# The Heisenberg Uncertainty Principle and Subatomic Particles

FROM THE LECTURE SERIES: THE EVIDENCE FOR MODERN PHYSICS: HOW WE KNOW WHAT WE KNOW

## Measuring the mass of subatomic particles rested on the principles of quantum mechanics, specifically on the Heisenberg Uncertainty principle. Invented by German physicist, Werner Heisenberg, it states that it is impossible to simultaneously precisely measure the position and momentum of an object.

### The Heisenberg Uncertainty Principle

The Heisenberg Uncertainty principle itself was formally written down a few months later by American physicist, Earle Kennard, who was on sabbatical in Germany at the time. It states that if x is position and p is momentum, then the equation can be written as Delta-x times Delta-p is greater than or equal to h-bar divided by 2. Delta just means uncertainty and h-bar is called the reduced Planck constant.

Now that’s the most familiar version of the Heisenberg uncertainty principle. However, there’s another one that is basically the same. This one says that energy and time experience a similar relationship. This time, using the symbol E for energy and t for time, then this second form of Heisenberg’s principle says that Delta-E times Delta-t is greater than or equal to h-bar over 2.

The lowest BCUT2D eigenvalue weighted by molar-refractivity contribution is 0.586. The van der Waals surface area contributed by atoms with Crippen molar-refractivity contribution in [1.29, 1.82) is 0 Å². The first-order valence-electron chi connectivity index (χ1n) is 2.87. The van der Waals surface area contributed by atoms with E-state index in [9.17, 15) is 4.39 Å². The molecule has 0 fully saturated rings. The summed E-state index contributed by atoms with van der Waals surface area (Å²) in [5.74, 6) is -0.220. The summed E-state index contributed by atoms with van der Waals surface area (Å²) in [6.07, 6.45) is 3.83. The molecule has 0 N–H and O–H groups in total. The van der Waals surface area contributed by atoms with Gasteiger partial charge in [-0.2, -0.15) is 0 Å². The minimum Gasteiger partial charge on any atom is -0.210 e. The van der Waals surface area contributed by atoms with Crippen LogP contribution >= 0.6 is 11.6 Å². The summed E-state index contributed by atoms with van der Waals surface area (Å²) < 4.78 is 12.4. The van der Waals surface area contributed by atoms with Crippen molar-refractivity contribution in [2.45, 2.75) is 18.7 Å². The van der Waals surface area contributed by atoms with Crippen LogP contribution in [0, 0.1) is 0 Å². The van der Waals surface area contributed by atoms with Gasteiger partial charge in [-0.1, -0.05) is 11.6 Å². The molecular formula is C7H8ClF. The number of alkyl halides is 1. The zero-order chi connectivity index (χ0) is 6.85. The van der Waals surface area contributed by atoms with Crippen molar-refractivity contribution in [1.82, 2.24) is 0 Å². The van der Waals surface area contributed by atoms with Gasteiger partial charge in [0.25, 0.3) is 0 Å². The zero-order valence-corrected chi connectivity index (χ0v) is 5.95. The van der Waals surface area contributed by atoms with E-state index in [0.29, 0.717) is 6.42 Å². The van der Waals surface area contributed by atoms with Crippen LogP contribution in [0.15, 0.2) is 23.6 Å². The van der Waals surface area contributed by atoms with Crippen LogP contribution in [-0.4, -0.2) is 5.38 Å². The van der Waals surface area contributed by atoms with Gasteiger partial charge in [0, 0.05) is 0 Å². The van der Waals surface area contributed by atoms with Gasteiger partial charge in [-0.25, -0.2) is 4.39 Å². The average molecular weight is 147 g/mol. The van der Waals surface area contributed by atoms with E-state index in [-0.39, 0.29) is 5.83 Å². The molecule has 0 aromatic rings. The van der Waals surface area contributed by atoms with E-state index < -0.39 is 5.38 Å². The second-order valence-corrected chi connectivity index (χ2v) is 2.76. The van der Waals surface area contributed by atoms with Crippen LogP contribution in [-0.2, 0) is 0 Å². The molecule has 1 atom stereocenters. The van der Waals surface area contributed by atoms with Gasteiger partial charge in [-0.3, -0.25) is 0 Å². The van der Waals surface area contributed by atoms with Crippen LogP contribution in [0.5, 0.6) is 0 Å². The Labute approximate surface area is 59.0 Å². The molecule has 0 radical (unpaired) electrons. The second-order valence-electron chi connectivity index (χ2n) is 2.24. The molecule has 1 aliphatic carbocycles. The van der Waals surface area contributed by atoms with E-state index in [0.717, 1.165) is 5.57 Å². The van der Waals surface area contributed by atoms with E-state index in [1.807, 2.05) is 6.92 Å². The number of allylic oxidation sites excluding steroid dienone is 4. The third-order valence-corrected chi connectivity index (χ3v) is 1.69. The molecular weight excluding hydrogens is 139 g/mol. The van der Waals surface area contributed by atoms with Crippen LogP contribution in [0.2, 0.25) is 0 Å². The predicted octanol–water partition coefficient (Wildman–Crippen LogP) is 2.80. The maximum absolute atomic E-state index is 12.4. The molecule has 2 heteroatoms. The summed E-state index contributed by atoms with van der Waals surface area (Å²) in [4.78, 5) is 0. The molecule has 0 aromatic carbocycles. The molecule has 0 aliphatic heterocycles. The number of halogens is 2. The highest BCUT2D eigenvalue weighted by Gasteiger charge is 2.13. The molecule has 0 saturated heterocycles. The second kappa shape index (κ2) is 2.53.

Now that greater than sign can be confusing, so let’s just talk about the smallest possible numbers that Delta-E and Delta-t can be. The smallest happens when the greater than or equal sign is just an equal sign. If it’s greater, then the numbers can be as big as we choose, and we want to talk about the smallest case. So, let’s just replace the greater than or equals sign with a simple equals sign. And we’ll just remember that h-bar divided by 2 is a super tiny number. Thus, focusing on the most important components of the equation, it says that Delta-E times Delta-t equals a constant small number. What does that mean really?

### Meaning of the Energy and Time Version

Well, if we multiply two numbers together and the product is a constant, then they have an inverse relationship. If one goes up, the other goes down. For instance, if X times Y equals 1, then if X is 10, then Y is 0.1. If X is 100, then Y is 0.01. And the opposite is true. If Y gets big, X gets small. It’s like a seesaw from a children’s playground. If one side goes up, the other goes down.